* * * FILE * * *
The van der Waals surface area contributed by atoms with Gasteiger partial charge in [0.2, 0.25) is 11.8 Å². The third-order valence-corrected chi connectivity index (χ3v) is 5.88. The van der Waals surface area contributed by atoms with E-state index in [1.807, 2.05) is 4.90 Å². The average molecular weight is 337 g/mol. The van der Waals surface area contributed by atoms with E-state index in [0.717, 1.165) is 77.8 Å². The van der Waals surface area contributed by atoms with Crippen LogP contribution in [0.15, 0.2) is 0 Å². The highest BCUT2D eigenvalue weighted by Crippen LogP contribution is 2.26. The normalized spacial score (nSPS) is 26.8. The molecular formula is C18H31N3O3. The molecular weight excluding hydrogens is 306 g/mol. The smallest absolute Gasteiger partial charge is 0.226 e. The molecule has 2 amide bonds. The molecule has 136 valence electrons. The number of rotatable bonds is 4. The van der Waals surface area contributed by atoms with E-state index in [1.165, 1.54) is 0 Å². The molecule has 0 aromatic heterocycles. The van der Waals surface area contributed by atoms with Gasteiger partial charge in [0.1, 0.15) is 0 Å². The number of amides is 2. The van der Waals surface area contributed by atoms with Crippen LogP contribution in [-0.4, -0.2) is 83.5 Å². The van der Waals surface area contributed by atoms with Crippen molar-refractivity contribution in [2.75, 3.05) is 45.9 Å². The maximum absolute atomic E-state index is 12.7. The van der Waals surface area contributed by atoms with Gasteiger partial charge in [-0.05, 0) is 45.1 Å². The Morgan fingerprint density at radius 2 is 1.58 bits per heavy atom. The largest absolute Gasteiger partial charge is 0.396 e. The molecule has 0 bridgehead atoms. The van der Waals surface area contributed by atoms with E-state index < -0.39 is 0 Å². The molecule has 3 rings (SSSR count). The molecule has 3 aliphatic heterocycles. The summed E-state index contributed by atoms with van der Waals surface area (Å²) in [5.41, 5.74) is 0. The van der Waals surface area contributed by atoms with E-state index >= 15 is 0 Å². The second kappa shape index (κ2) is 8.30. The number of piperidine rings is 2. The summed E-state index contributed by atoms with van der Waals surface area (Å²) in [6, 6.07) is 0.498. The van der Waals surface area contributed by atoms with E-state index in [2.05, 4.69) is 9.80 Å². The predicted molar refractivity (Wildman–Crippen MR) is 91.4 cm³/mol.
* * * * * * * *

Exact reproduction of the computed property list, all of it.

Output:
The van der Waals surface area contributed by atoms with Gasteiger partial charge in [0.2, 0.25) is 11.8 Å². The third-order valence-corrected chi connectivity index (χ3v) is 5.88. The van der Waals surface area contributed by atoms with E-state index in [1.807, 2.05) is 4.90 Å². The average molecular weight is 337 g/mol. The van der Waals surface area contributed by atoms with E-state index in [0.717, 1.165) is 77.8 Å². The van der Waals surface area contributed by atoms with Crippen LogP contribution in [0.15, 0.2) is 0 Å². The highest BCUT2D eigenvalue weighted by Crippen LogP contribution is 2.26. The normalized spacial score (nSPS) is 26.8. The molecular formula is C18H31N3O3. The molecular weight excluding hydrogens is 306 g/mol. The smallest absolute Gasteiger partial charge is 0.226 e. The molecule has 2 amide bonds. The molecule has 136 valence electrons. The number of rotatable bonds is 4. The van der Waals surface area contributed by atoms with E-state index in [1.165, 1.54) is 0 Å². The molecule has 0 aromatic heterocycles. The van der Waals surface area contributed by atoms with Gasteiger partial charge in [0.1, 0.15) is 0 Å². The number of amides is 2. The van der Waals surface area contributed by atoms with Crippen LogP contribution in [-0.4, -0.2) is 83.5 Å². The van der Waals surface area contributed by atoms with Crippen molar-refractivity contribution in [2.75, 3.05) is 45.9 Å². The maximum absolute atomic E-state index is 12.7. The van der Waals surface area contributed by atoms with Gasteiger partial charge in [-0.05, 0) is 45.1 Å². The Morgan fingerprint density at radius 2 is 1.58 bits per heavy atom. The largest absolute Gasteiger partial charge is 0.396 e. The molecule has 0 bridgehead atoms. The van der Waals surface area contributed by atoms with E-state index < -0.39 is 0 Å². The molecule has 3 rings (SSSR count). The molecule has 3 aliphatic heterocycles. The summed E-state index contributed by atoms with van der Waals surface area (Å²) in [5.41, 5.74) is 0. The van der Waals surface area contributed by atoms with E-state index >= 15 is 0 Å². The second kappa shape index (κ2) is 8.30. The number of piperidine rings is 2. The summed E-state index contributed by atoms with van der Waals surface area (Å²) in [6, 6.07) is 0.498. The van der Waals surface area contributed by atoms with E-state index in [2.05, 4.69) is 9.80 Å². The predicted molar refractivity (Wildman–Crippen MR) is 91.4 cm³/mol.